Constitutionally, I mean. Obviously in practice the answer is whenever the manufacturers of rival products can bribe enough politicians.
The EU has banned incandescent light bulbs, and the US is heading in the same direction. In the EU it worse because the alternative technology of compact fluorescent light bulbs (CFL) is subsidized which prevents the superior (to CFL, because of a more natural spectrum of emitted light) technology of LED bulbs from getting a proper market share. But the rationale for banning incandescent bulbs is idiotic. If you try to reduce it to syllogisms you run into several logical gaps.
You also have trouble purchasing a shower head or a toilet with as much of a flow of water as you used to be able to. And there are lots of other examples where the government bans products because busybodies want to exercise petty power by restricting people (that’s not the stated reason of course but the stated reasons can never stand up to scrutiny).
I am asking a legal question here. Due to the externalities associated with pollution, it is economically justifiable to ban, tax, or restrict the use of products which pollute the environment. But this is not that. These product bans are not to prevent pollution.
There is no legal restriction on my flushing my low-flow toilet 2 or 3 times in order to get it sufficiently clean, and no restriction on how many watts worth of CFL bulbs I am allowed to purchase for my house. There is no environmental pollution or impact associated with me turning on a 30-watt CFC bulb in place of a 75-watt incandescent bulb, except in the context of a reduction of OVERALL energy consumption. This is rationing.
Now the government is allowed to ration certain things under certain circumstances, but it is normally going to require an extreme situation like a war or a natural disaster. Americans would not stand for rationing on the basis of crackpot greenie theories about the evils of energy usage or water usage per se, independent of how the electricity or water was obtained (we are not talking about carbon emissions here, even if the insane theory that carbon dioxide is a pollutant were accepted). But we accept the stealth rationing because we are told it is “green”.
Can anyone enlighten me of the legal basis for the Federal Government to ban particular technologies, not because they pollute the environment, but because of a policy decision that overall consumption of something should be lower?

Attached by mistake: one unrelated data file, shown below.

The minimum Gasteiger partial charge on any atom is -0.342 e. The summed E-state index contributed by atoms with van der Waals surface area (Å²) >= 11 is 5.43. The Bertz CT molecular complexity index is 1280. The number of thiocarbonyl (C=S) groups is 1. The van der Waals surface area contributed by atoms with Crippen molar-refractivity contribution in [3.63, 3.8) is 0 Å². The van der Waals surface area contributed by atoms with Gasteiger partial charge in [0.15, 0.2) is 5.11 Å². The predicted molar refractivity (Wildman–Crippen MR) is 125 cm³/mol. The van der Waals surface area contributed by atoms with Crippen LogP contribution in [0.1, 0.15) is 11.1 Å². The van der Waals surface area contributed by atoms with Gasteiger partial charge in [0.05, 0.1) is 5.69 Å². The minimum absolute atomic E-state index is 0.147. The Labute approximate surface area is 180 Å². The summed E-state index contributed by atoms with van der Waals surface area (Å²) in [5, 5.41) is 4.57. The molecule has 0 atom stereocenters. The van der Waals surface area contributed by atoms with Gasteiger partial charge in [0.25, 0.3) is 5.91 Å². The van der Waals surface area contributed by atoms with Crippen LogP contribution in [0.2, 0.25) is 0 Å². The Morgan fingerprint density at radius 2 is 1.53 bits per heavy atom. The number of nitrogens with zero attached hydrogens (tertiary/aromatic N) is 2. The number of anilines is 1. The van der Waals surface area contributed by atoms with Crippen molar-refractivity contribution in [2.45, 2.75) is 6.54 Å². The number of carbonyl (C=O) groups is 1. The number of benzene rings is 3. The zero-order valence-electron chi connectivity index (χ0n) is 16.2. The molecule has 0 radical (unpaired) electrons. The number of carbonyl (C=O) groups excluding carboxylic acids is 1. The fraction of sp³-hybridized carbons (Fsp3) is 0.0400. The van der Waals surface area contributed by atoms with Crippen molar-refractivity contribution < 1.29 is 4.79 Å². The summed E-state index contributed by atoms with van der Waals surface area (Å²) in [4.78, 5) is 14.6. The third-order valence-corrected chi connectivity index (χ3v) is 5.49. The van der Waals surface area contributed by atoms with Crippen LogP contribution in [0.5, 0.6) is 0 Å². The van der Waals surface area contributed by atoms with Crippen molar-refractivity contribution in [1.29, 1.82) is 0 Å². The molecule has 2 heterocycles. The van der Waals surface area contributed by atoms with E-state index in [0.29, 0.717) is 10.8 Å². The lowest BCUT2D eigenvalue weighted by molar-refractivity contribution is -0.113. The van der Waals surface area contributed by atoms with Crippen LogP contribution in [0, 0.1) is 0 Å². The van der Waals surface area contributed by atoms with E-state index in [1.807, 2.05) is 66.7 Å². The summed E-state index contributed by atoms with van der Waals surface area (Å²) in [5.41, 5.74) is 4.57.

Here is a good response from Germany:
We could definitely get away with this kind of trick in the USA too, if necessary. I don’t mind leaving incandescent bulbs on in the winter because the supposedly “wasted” energy gets transformed into heat which reduces the amount of work my furnace has to do, so I am not losing anything (well, I have a gas furnace so it is more expensive per kilowatt but if I had an electric heating system it would be equivalent). People who get CFCs wil have larger heating bills and will feel colder too (a nice thing about heat from incandescent bulbs is it is localized initially, so if I am reading late at night I don’t mind that the house thermostat is down at 62 degrees F. because the lit room I’m reading in is warmer).
There is a general problem with democracies that no one is sufficiently in charge to put a stop to obvious stupidity like this. I just came back from a few days in California, which has been ruined by exactly this kind of political busybodying, see my comment here. My parents told me that their city now requires recycling of food waste, which means people keep it around in garbage cans for days instead of flushing it, and they started to see roaches in their apartment building within 3 months of the requirement taking effect, after 16 years never seeing one.
I’m not even going to get into, in this post, the economic consequences to the country of banning incandescent bulbs. I just want to know where the legal authority comes from, and what kind of a finding of environmental impact is technically necessary to justify such interventions.